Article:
Christians often talk as though death had been overcome in such power that they can remain ignorant of it. But this is precisely not the death which Christ had, this is not carrying your cross daily, and this is not fear and trembling. In other words, Christians often say that because Christ died, we don’t have to, and this exhibits a loss of faith on their part. (Or a failure to truly appropriate faith – in which failure their “faith” is in-appropriate, a band-aid “solution” to a problem which must be met as a person with character and humilty, not by ignorance of the reality of death or by fake “power” which is the ignorance of arrogance – I mean scientific manipulation.)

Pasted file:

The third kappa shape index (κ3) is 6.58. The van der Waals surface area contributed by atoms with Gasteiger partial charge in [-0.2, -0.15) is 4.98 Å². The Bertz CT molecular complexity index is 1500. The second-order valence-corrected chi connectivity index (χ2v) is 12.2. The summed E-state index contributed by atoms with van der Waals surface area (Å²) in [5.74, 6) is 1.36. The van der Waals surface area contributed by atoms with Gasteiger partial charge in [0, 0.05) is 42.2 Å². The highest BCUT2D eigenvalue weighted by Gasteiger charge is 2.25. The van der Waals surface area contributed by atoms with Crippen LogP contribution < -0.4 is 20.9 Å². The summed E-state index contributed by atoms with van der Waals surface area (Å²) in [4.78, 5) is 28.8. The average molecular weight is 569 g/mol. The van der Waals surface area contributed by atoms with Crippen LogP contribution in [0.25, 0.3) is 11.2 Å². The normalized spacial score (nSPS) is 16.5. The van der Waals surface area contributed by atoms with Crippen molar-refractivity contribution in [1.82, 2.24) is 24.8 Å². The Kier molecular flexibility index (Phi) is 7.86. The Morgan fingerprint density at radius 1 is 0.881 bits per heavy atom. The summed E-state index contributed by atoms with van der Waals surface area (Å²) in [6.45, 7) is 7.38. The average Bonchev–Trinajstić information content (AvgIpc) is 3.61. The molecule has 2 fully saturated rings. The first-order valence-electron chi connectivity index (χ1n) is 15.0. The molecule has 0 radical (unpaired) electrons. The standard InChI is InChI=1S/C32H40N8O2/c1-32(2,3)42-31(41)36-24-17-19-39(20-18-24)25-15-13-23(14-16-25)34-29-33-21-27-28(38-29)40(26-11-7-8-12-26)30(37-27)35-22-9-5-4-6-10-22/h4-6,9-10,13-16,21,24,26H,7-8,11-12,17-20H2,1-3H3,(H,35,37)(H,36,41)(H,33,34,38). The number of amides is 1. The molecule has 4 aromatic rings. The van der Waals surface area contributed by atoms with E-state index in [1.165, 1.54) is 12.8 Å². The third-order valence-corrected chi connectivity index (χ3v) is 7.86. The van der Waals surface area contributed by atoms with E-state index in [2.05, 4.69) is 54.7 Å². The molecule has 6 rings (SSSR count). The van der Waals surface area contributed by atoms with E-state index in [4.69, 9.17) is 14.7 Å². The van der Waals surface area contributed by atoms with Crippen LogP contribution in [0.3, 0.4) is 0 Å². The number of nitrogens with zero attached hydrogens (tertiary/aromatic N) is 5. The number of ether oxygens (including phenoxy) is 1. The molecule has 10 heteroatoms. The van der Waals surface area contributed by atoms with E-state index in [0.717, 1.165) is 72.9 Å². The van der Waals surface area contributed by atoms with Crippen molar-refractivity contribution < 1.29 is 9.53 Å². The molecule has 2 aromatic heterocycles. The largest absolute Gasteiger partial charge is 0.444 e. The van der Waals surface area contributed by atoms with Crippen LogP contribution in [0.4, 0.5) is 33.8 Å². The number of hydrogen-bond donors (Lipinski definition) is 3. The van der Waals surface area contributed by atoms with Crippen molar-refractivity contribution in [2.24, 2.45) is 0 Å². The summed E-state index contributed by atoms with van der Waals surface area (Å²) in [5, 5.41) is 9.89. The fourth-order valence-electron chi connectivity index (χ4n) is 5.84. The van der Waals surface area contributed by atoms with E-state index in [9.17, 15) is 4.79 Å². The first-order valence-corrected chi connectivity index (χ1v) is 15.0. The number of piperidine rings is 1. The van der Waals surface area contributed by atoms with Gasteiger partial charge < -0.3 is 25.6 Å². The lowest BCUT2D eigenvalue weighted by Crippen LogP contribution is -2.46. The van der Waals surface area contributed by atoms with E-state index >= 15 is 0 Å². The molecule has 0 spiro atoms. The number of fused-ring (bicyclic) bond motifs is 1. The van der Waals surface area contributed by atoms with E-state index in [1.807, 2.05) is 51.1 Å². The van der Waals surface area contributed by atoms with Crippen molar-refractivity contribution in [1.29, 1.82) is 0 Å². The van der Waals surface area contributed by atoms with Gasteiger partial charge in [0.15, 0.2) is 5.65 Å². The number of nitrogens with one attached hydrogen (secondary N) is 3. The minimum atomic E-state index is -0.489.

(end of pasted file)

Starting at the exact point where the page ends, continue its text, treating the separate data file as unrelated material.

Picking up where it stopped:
But Christians do have the “answer” to death – and this is appropriate phrasing in as much as life is an ongoing dialogue, and in as much as the love and pursuit of wisdom is a philosophical midwifery, which means that it is a discussion which helps you bring yourself to maturity, to birth and then to rebirth. The answer is the Living Word (the Divine Other who Speaks into us, enters into dialogue with us), the presence of Justice, which is not a single, finite “solution” in a scientific sense or a sense which simply ignores the problem and the reality of death in spiritual procrastination. Instead, this presence is the quality and vitality of humanity when it is preserved, respected, creative, loving, familial and redeemed. So far as I can tell, Christianity generally is the only religion, the only “worldview,” which does not offer “band-aid” “solutions” which you apply yourself. It offers a spoken Word – spoken to you and me, a Word which speaks into the dark and makes it light. This light is the quality we try to preserve, the character and humility with which we are okay with neither ignorance of death and despair nor arrogance about them. Only this light can really carry you on in the face of death, into death, through it, past it. As George MacDonald says, “the Son of God suffered not that we might not suffer, but that our suffering might be like his.”